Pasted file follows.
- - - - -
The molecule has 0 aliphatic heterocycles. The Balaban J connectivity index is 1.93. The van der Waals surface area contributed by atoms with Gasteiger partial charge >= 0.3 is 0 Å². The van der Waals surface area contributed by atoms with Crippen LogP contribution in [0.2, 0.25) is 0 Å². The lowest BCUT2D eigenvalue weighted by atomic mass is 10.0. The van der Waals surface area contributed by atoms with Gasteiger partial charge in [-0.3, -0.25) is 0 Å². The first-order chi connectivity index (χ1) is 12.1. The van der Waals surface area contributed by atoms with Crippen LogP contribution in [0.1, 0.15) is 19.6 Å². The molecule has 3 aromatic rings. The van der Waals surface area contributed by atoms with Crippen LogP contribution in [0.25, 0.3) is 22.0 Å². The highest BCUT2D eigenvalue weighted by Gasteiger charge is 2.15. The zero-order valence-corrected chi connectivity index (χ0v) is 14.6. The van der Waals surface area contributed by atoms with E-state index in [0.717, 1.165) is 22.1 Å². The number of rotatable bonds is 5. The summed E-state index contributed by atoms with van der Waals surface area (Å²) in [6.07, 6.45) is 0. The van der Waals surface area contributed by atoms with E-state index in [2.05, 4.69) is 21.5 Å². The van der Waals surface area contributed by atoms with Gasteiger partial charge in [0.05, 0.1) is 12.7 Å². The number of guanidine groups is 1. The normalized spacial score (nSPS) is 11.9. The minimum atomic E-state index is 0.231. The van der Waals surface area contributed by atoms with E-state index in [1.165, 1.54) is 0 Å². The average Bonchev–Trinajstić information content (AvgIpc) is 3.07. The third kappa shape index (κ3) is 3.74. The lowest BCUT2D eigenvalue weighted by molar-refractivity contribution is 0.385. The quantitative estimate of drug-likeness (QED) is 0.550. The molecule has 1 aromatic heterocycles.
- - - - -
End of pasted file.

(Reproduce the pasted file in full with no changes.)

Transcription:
The molecule has 0 aliphatic heterocycles. The Balaban J connectivity index is 1.93. The van der Waals surface area contributed by atoms with Gasteiger partial charge >= 0.3 is 0 Å². The van der Waals surface area contributed by atoms with Crippen LogP contribution in [0.2, 0.25) is 0 Å². The lowest BCUT2D eigenvalue weighted by atomic mass is 10.0. The van der Waals surface area contributed by atoms with Gasteiger partial charge in [-0.3, -0.25) is 0 Å². The first-order chi connectivity index (χ1) is 12.1. The van der Waals surface area contributed by atoms with Crippen LogP contribution in [0.1, 0.15) is 19.6 Å². The molecule has 3 aromatic rings. The van der Waals surface area contributed by atoms with Crippen LogP contribution in [0.25, 0.3) is 22.0 Å². The highest BCUT2D eigenvalue weighted by Gasteiger charge is 2.15. The zero-order valence-corrected chi connectivity index (χ0v) is 14.6. The van der Waals surface area contributed by atoms with E-state index in [0.717, 1.165) is 22.1 Å². The number of rotatable bonds is 5. The summed E-state index contributed by atoms with van der Waals surface area (Å²) in [6.07, 6.45) is 0. The van der Waals surface area contributed by atoms with E-state index in [2.05, 4.69) is 21.5 Å². The van der Waals surface area contributed by atoms with Gasteiger partial charge in [0.05, 0.1) is 12.7 Å². The number of guanidine groups is 1. The normalized spacial score (nSPS) is 11.9. The minimum atomic E-state index is 0.231. The van der Waals surface area contributed by atoms with E-state index in [1.165, 1.54) is 0 Å². The average Bonchev–Trinajstić information content (AvgIpc) is 3.07. The third kappa shape index (κ3) is 3.74. The lowest BCUT2D eigenvalue weighted by molar-refractivity contribution is 0.385. The quantitative estimate of drug-likeness (QED) is 0.550. The molecule has 1 aromatic heterocycles.